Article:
Cementite

Iron carbide

Iron carbide plates
Orthorhombic Fe3C. Iron atoms are blue
Names
IUPAC name
Iron carbide
Other names
Cementite
Identifiers
3D model (JSmol)
ECHA InfoCard 100.031.411 Edit this at Wikidata
EC Number
  • 234-566-7
  • InChI=1S/C.3Fe
    Key: TXAHJXBWFZQNQY-UHFFFAOYSA-N
  • [C].[Fe].[Fe].[Fe]
Properties
Fe3C
Molar mass 179.546 g/mol
Appearance dark gray or black crystals, odorless
Density 7.694 g/cm3, solid
Melting point 1,227 °C (2,241 °F; 1,500 K)
insoluble
Structure
Orthorhombic, oP16
Pnma, No. 62
a = 0.509 nm, b = 0.6478 nm, c = 0.4523 nm
4
Thermochemistry
105.9 J·mol−1·K−1
104.6 J·mol−1·K−1
25.1 kJ·mol−1
20.1 kJ·mol−1
Except where otherwise noted, data are given for materials in their standard state (at 25 °C [77 °F], 100 kPa).
Infobox references

Cementite (or iron carbide) is a compound of iron and carbon, more precisely an intermediate transition metal carbide with the formula Fe3C. By weight, it is 6.67% carbon and 93.3% iron. It has an orthorhombic crystal structure. It is a hard, brittle material, normally classified as a ceramic in its pure form, and is a frequently found and important constituent in ferrous metallurgy. While cementite is present in most steels and cast irons, it is produced as a raw material in the iron carbide process, which belongs to the family of alternative ironmaking technologies. The name cementite originated from the theory of Floris Osmond and J. Werth, in which the structure of solidified steel consists of a kind of cellular tissue, with ferrite as the nucleus and Fe3C the envelope of the cells. The carbide therefore cemented the iron.

Metallurgy

The iron-carbon phase diagram

In the iron–carbon system (i.e. plain-carbon steels and cast irons) it is a common constituent because ferrite can contain at most 0.02wt% of uncombined carbon. Therefore, in carbon steels and cast irons that are slowly cooled, a portion of the carbon is in the form of cementite. Cementite forms directly from the melt in the case of white cast iron. In carbon steel, cementite precipitates from austenite as austenite transforms to ferrite on slow cooling, or from martensite during tempering. An intimate mixture with ferrite, the other product of austenite, forms a lamellar structure called pearlite.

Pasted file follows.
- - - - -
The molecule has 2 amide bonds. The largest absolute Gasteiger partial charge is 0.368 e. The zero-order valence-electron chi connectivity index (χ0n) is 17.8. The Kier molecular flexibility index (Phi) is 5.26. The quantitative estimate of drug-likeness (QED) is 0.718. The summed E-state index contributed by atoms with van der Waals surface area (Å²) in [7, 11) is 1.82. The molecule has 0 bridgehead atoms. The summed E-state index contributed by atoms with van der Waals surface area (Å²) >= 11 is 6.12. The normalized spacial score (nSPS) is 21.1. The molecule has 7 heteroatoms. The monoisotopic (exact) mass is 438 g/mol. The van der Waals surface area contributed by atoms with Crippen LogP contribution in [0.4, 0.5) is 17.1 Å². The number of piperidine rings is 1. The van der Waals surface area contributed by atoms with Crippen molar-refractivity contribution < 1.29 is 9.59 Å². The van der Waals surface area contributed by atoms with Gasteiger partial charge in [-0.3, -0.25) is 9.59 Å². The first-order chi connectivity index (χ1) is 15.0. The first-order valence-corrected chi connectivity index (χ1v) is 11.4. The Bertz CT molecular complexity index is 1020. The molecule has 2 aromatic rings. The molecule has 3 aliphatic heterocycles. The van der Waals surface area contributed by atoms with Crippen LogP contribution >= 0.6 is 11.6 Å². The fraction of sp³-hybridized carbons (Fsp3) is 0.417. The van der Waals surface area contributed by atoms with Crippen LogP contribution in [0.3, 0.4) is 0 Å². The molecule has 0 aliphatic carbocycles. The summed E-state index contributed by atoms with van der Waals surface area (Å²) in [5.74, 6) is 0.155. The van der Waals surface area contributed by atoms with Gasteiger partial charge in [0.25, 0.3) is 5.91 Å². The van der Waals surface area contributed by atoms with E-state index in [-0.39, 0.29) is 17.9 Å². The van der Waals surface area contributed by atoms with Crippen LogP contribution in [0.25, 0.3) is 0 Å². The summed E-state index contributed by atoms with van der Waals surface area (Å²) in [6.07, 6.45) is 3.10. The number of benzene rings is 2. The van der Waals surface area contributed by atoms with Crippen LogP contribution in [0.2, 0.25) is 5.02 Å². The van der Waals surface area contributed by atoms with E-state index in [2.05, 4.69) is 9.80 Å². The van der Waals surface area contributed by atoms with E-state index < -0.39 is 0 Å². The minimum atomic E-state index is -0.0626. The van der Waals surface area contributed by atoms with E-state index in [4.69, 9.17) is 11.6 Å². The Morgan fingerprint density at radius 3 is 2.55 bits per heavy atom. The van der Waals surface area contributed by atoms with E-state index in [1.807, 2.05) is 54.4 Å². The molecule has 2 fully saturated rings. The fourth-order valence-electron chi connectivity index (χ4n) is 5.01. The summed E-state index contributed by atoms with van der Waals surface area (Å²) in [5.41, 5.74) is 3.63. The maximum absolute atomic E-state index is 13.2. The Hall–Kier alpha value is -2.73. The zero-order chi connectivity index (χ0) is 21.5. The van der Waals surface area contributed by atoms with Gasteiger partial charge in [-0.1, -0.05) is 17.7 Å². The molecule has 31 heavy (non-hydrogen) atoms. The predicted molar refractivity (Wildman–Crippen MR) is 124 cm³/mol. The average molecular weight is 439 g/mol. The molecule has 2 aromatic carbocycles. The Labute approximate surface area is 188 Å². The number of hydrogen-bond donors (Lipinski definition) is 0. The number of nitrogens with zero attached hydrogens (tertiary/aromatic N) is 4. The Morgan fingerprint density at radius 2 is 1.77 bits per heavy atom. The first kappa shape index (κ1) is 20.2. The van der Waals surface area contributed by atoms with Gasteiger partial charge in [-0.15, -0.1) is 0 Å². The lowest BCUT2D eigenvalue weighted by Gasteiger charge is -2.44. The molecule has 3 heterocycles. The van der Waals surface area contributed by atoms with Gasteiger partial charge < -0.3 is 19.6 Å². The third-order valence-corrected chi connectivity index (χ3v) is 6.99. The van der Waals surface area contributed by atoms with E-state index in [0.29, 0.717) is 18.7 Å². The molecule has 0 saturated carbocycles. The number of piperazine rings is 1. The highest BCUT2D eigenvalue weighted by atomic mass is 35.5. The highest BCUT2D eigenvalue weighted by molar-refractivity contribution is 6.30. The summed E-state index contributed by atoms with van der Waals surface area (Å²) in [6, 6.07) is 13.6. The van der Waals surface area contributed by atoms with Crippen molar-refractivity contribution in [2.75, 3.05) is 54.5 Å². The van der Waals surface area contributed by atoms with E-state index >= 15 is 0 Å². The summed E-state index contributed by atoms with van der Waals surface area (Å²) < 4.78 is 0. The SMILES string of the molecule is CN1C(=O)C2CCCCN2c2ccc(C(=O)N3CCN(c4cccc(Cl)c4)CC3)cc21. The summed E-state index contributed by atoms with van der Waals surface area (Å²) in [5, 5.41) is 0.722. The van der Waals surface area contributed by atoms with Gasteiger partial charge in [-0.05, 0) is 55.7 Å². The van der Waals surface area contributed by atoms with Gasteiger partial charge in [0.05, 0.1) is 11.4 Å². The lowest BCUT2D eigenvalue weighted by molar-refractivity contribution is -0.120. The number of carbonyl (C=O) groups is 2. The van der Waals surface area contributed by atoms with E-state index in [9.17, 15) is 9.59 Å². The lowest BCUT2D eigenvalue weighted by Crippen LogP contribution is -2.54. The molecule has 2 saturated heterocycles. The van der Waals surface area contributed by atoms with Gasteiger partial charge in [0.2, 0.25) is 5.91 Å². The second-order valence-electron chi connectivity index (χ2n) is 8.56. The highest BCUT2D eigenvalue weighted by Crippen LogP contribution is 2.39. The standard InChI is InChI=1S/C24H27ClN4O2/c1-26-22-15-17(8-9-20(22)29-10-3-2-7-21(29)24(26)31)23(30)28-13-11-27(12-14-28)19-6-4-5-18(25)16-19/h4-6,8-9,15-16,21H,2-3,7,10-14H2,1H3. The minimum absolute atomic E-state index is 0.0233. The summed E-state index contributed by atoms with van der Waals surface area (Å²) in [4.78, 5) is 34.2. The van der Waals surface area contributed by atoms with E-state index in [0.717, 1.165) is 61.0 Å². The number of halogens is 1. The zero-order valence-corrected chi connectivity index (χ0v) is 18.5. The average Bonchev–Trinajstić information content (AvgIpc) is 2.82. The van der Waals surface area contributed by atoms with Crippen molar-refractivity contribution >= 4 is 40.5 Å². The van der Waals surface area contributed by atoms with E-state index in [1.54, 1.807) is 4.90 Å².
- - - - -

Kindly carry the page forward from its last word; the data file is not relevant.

While cementite is thermodynamically unstable, eventually being converted to austenite (low carbon level) and graphite (high carbon level) at higher temperatures, it does not decompose on heating at temperatures below the eutectoid temperature (723 °C) on the metastable iron-carbon phase diagram.

Mechanical properties are as follows: room temperature microhardness 760–1350 HV; bending strength 4.6–8 GPa, Young's modulus 160–180 GPa, indentation fracture toughness 1.5–2.7 MPa√m.

Pure form

Cementite changes from ferromagnetic to paramagnetic upon heating to its Curie temperature of approximately 480 K (207 °C).

A natural iron carbide (containing minor amounts of nickel and cobalt) occurs in iron meteorites and is called cohenite after the German mineralogist Emil Cohen, who first described it.

Other iron carbides

There are other forms of metastable iron carbides that have been identified in tempered steel and in the industrial Fischer–Tropsch process. These include epsilon (ε) carbide, hexagonal close-packed Fe2–3C, precipitates in plain-carbon steels of carbon content > 0.2%, tempered at 100–200 °C. Non-stoichiometric ε-carbide dissolves above ~200 °C, where Hägg carbides and cementite begin to form. Hägg carbide, monoclinic Fe5C2, precipitates in hardened tool steels tempered at 200–300 °C. It has also been found naturally as the mineral Edscottite in the Wedderburn meteorite


This page was last updated at 2023-07-13 20:56 UTC. Update now. View original page.

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